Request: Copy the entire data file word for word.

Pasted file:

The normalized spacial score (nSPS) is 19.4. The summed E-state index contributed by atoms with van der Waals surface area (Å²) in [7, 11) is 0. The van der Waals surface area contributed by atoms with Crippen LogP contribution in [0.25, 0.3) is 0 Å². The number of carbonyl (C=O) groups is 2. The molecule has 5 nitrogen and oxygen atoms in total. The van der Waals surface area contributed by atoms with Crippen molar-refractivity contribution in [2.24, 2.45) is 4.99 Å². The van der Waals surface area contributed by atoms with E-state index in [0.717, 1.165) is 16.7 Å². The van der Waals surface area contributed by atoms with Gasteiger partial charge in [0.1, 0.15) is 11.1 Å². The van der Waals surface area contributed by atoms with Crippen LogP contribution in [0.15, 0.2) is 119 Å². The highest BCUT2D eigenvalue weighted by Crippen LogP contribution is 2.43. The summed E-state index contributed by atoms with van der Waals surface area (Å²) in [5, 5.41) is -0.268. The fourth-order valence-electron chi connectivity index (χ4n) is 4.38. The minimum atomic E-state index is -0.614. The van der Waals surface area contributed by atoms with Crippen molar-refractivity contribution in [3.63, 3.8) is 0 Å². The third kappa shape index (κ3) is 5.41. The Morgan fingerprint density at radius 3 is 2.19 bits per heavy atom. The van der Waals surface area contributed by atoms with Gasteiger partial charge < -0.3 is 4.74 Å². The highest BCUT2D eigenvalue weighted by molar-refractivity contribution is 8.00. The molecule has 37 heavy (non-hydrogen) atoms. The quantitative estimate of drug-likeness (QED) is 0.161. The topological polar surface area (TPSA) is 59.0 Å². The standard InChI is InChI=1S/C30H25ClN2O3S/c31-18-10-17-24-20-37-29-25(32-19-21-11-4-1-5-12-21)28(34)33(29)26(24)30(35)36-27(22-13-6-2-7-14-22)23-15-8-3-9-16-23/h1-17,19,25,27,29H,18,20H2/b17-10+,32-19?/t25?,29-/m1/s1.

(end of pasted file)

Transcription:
The normalized spacial score (nSPS) is 19.4. The summed E-state index contributed by atoms with van der Waals surface area (Å²) in [7, 11) is 0. The van der Waals surface area contributed by atoms with Crippen LogP contribution in [0.25, 0.3) is 0 Å². The number of carbonyl (C=O) groups is 2. The molecule has 5 nitrogen and oxygen atoms in total. The van der Waals surface area contributed by atoms with Crippen molar-refractivity contribution in [2.24, 2.45) is 4.99 Å². The van der Waals surface area contributed by atoms with E-state index in [0.717, 1.165) is 16.7 Å². The van der Waals surface area contributed by atoms with Gasteiger partial charge in [0.1, 0.15) is 11.1 Å². The van der Waals surface area contributed by atoms with Crippen LogP contribution in [0.15, 0.2) is 119 Å². The highest BCUT2D eigenvalue weighted by Crippen LogP contribution is 2.43. The summed E-state index contributed by atoms with van der Waals surface area (Å²) in [5, 5.41) is -0.268. The fourth-order valence-electron chi connectivity index (χ4n) is 4.38. The minimum atomic E-state index is -0.614. The van der Waals surface area contributed by atoms with Crippen molar-refractivity contribution in [3.63, 3.8) is 0 Å². The third kappa shape index (κ3) is 5.41. The Morgan fingerprint density at radius 3 is 2.19 bits per heavy atom. The van der Waals surface area contributed by atoms with Gasteiger partial charge < -0.3 is 4.74 Å². The highest BCUT2D eigenvalue weighted by molar-refractivity contribution is 8.00. The molecule has 37 heavy (non-hydrogen) atoms. The quantitative estimate of drug-likeness (QED) is 0.161. The topological polar surface area (TPSA) is 59.0 Å². The standard InChI is InChI=1S/C30H25ClN2O3S/c31-18-10-17-24-20-37-29-25(32-19-21-11-4-1-5-12-21)28(34)33(29)26(24)30(35)36-27(22-13-6-2-7-14-22)23-15-8-3-9-16-23/h1-17,19,25,27,29H,18,20H2/b17-10+,32-19?/t25?,29-/m1/s1.